When playing with Roger and their gyptian friends, Lyra starts to hear stories about Gobblers that kidnap children. Not much later, she is suddenly taken away from Oxford by Mrs Coulter, a beautiful lady unknown to Lyra. She enjoys staying with Mrs Coulter in London for a while, but all the beautiful surroundings have a dark undertone. It is up to Lyra to discover the secret behind the Gobblers and save the missing children - or that's what she thinks, anyway.
There is a dark twist to the story at the end. And of course there is the rest of the series to read if you want to know what happened after the cliffhanger left by Pullman.
The book is certainly compelling and unique in it storyline. It is a children's story in that it features mainly children and Lyra, a child, is the heroine. That's not to say that many adults won't enjoy the series (many adults also read Harry Potter).
Personnally, I was not entirely swept away by the book, in spite of all the positive points above. Maybe it's because the story is meant to be told to children. For example, Lyra often has the tendency to fall asleep, which I found somewhat annoying and thought could have been edited more thoughtfully. The overall tone and approach of the book did not sit well with me, but I think that's a matter of personal taste.
I would certainly recommend this book to younger readers, especially those with a passion for fantasy. As with all good stories, there are dark corners in this book, but I think that makes it stand out. Life isn't all roses, so why should books be? A good story requires danger and obstacles to overcome, and if Lyra fell asleep a little less often she might actually make a convincing heroine.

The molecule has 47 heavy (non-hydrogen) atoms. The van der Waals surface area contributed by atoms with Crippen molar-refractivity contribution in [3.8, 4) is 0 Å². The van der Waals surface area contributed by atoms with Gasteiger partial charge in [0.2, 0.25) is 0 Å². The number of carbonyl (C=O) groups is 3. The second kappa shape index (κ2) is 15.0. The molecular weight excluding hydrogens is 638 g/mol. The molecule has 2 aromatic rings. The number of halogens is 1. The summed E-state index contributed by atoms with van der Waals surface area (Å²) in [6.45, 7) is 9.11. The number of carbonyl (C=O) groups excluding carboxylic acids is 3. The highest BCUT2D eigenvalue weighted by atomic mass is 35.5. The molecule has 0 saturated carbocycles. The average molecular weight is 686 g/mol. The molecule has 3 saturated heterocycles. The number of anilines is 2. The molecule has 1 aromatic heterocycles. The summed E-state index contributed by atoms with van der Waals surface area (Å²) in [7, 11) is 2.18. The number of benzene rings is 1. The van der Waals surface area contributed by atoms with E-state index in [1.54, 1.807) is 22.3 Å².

0CommentaireCette évaluation a-t-elle été utile pour vous?OuiNonEnvoi du commentaire en cours...
Merci pour votre commentaire.
Malheureusement, nous n'avons pas pu enregistrer votre vote. Veuillez réessayer
Signaler un abus
le 7 octobre 2003
I really liked the concept behind this book. But, Pullman's implementation is lacking. First, I have problems believing that any 11-year old (even one in a fantasy novel) could or would behave as the one in this book does. Heck, you could push her to the age of majority (18) and I still would have the same problem. Second, the novel's world doesn't make sense. Yes, I know it's an alternate reality. But, the mish-mash of technologies present are silly. For the most part, the culture seems to work on a set of technology from the 1500s to the 1800s. But, then there are things thrown in which indicate technology from the 1900s or 2000s. I just can't come up with a logical technology tree that would allow this to happen. And, finally, all the characters around the protagonist are basically cardboard cutouts: they have no depth of personality. For instance, I still can't figure out what's motivating all these bad guys to do the horrible things they're doing to these children. Sure, near the end, Pullman explained what they think "Dust" is. But, I still can't see how these people made the leap from having that knowledge to, essentially, mutilating and killing children.